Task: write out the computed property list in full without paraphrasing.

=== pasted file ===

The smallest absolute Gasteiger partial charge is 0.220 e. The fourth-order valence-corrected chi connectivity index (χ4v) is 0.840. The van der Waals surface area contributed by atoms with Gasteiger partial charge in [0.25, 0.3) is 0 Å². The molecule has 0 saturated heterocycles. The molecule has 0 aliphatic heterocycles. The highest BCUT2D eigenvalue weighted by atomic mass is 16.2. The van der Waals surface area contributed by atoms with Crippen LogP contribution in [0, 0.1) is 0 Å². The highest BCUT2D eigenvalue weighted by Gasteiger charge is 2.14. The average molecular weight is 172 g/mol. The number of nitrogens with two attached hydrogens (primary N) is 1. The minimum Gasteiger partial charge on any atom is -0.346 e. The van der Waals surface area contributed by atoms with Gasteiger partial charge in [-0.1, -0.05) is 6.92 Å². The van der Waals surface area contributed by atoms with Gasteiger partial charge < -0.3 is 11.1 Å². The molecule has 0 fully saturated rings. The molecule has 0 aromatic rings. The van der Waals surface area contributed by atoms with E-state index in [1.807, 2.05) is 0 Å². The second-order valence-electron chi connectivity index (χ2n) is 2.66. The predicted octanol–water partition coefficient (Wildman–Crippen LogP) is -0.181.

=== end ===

The smallest absolute Gasteiger partial charge is 0.220 e. The fourth-order valence-corrected chi connectivity index (χ4v) is 0.840. The van der Waals surface area contributed by atoms with Gasteiger partial charge in [0.25, 0.3) is 0 Å². The molecule has 0 saturated heterocycles. The molecule has 0 aliphatic heterocycles. The highest BCUT2D eigenvalue weighted by atomic mass is 16.2. The van der Waals surface area contributed by atoms with Crippen LogP contribution in [0, 0.1) is 0 Å². The highest BCUT2D eigenvalue weighted by Gasteiger charge is 2.14. The average molecular weight is 172 g/mol. The number of nitrogens with two attached hydrogens (primary N) is 1. The minimum Gasteiger partial charge on any atom is -0.346 e. The van der Waals surface area contributed by atoms with Gasteiger partial charge in [-0.1, -0.05) is 6.92 Å². The van der Waals surface area contributed by atoms with Gasteiger partial charge < -0.3 is 11.1 Å². The molecule has 0 fully saturated rings. The molecule has 0 aromatic rings. The van der Waals surface area contributed by atoms with E-state index in [1.807, 2.05) is 0 Å². The second-order valence-electron chi connectivity index (χ2n) is 2.66. The predicted octanol–water partition coefficient (Wildman–Crippen LogP) is -0.181.